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Key findings
  • A majority (55%) of Malians say Islam should be their country’s official religion, and nearly half (46%) think Mali should apply Sharia law. Young and uneducated respondents are more supportive of imposing Sharia law than their older and more educated counterparts.
  • More than half (55%) of Malians dispute the idea that recent violence in the North of the country has shown that Islam can lead to excesses, and only 24% think that Islam preaches violence against non-Muslims.
  • Almost three-fourths (72%) of Malians assert that politicians use Islam to rule.
  • A majority of Malians believe that Islam restricts personal freedom (60%) and is incompatible with freedom of speech (55%). But only three in 10 (29%) think Islam is incompatible with economic and social progress.

Islam’s roots in Mali reach back centuries, and at times have nurtured social and political as well as religious hopes. During the colonial period, Islam became an instrument of resistance; the French responded by trying to play a moderate “black Islam” off against a more threatening “Arab Islam.” Islam played no major role in post-independence politics, but after democratization in 1991, during a phase of weak state authority, Islam helped fill a void in socioeconomic and political leadership (International Crisis Group, 2017).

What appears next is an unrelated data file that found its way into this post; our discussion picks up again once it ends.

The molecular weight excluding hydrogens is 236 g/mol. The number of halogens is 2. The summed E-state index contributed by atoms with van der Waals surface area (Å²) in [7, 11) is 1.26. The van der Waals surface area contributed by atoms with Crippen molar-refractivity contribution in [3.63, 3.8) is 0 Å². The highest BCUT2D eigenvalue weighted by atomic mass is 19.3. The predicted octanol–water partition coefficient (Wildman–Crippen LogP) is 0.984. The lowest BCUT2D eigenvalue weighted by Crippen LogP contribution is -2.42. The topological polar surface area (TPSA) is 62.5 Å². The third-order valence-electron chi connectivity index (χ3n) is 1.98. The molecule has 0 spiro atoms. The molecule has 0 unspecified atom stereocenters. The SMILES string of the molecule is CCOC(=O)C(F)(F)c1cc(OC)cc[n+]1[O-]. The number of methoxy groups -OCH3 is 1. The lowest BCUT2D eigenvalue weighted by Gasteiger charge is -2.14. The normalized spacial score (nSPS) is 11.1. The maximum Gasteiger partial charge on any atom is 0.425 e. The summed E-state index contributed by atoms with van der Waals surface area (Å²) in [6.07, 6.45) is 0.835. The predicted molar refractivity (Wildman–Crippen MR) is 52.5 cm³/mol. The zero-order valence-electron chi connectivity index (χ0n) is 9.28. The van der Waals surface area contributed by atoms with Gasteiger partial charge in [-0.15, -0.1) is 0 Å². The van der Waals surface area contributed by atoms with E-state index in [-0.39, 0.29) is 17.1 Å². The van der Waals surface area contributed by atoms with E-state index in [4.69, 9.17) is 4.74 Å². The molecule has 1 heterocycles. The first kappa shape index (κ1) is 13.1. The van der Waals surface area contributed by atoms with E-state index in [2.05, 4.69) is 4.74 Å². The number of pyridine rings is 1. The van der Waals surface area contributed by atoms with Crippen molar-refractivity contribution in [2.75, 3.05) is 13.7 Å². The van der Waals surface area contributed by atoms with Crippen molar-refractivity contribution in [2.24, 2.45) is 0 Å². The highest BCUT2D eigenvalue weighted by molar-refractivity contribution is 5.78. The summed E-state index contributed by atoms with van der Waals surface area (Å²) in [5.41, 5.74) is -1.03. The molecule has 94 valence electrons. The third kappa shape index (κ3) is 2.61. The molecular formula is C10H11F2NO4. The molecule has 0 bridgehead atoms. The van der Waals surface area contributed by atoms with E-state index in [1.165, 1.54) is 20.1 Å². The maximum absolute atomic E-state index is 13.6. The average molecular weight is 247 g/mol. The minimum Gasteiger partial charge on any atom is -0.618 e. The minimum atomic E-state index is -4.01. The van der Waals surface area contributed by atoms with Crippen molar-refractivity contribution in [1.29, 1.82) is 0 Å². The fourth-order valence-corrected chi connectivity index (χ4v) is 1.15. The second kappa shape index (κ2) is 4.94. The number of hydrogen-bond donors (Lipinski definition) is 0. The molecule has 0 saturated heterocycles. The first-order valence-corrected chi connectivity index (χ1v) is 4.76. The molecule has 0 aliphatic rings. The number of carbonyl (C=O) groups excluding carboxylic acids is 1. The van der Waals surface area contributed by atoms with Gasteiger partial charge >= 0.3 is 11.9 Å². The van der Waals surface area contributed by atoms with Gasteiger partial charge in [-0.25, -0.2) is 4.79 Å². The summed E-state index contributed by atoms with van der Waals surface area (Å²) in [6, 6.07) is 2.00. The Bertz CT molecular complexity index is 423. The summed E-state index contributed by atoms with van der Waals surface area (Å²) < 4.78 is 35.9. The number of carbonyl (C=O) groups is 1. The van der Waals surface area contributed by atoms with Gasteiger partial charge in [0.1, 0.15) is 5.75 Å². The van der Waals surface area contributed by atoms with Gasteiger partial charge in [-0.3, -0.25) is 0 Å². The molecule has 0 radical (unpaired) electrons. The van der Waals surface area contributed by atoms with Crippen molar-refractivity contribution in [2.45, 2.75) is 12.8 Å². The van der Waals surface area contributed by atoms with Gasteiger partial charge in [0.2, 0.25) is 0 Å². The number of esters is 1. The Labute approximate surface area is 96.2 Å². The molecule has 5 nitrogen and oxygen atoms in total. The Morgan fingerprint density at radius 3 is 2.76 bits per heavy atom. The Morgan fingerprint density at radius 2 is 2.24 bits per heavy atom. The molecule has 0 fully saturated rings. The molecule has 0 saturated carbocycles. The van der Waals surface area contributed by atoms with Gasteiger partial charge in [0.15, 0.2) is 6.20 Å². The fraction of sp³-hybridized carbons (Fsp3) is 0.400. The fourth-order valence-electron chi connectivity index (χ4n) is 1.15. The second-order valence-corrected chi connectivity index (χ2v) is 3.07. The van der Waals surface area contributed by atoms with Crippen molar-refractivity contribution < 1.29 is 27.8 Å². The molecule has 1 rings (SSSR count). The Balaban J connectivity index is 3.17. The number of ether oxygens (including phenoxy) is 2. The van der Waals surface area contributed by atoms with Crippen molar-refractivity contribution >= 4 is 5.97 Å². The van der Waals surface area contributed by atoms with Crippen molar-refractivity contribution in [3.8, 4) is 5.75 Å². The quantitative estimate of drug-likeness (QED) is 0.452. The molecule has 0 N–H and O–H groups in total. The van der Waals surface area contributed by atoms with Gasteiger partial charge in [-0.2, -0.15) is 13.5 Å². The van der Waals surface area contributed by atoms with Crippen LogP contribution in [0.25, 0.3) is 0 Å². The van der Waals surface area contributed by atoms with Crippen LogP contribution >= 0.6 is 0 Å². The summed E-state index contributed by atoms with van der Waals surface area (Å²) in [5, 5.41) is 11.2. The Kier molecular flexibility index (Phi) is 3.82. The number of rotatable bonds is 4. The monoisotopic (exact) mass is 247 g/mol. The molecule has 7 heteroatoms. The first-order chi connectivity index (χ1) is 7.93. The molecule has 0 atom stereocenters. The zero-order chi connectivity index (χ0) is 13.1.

In 2012, following a coup ousting President Amadou Toumani Touré and a Tuareg rebellion, various armed groups took control of northern and more recently central Mali. Among other things, these groups call for an Islamic state and the implementation of Sharia law (Laub & Masters, 2015; George, 2012). Recent developments have highlighted a new Islamic dynamic in Malian politics, which is being exploited by political elites as Muslim leaders become valuable political partners, especially during election periods (Haidara, 2015). Despite intense regional and international attention, Mali’s internal conflicts remain unresolved, and their long-term outcomes uncertain (BBC, 2013; Human Rights Watch, 2017; Lacher, 2013).

How do ordinary Malians view the role of Islam in their country? Data from the latest Afrobarometer survey show sharp divisions. A modest majority of Malians think Islam should be the country’s official religion, and almost half support the introduction of Sharia law. At the same time, a majority agree that Islam restricts personal freedom and is being used by politicians.

But Malians soundly reject claims that Islam promotes violence and is incompatible with social and economic progress.

Thomas Isbell

Thomas Isbell is a postdoctoral research fellow at the Institute of Democracy, Citizenship and Public Policy in Africa, University of Cape Town.

Fadimata Haïdara

Fadimata Haïdara is an economist from the University of Stuttgart-Hohenheim (Germany) and is affiliated with GREAT in Mali.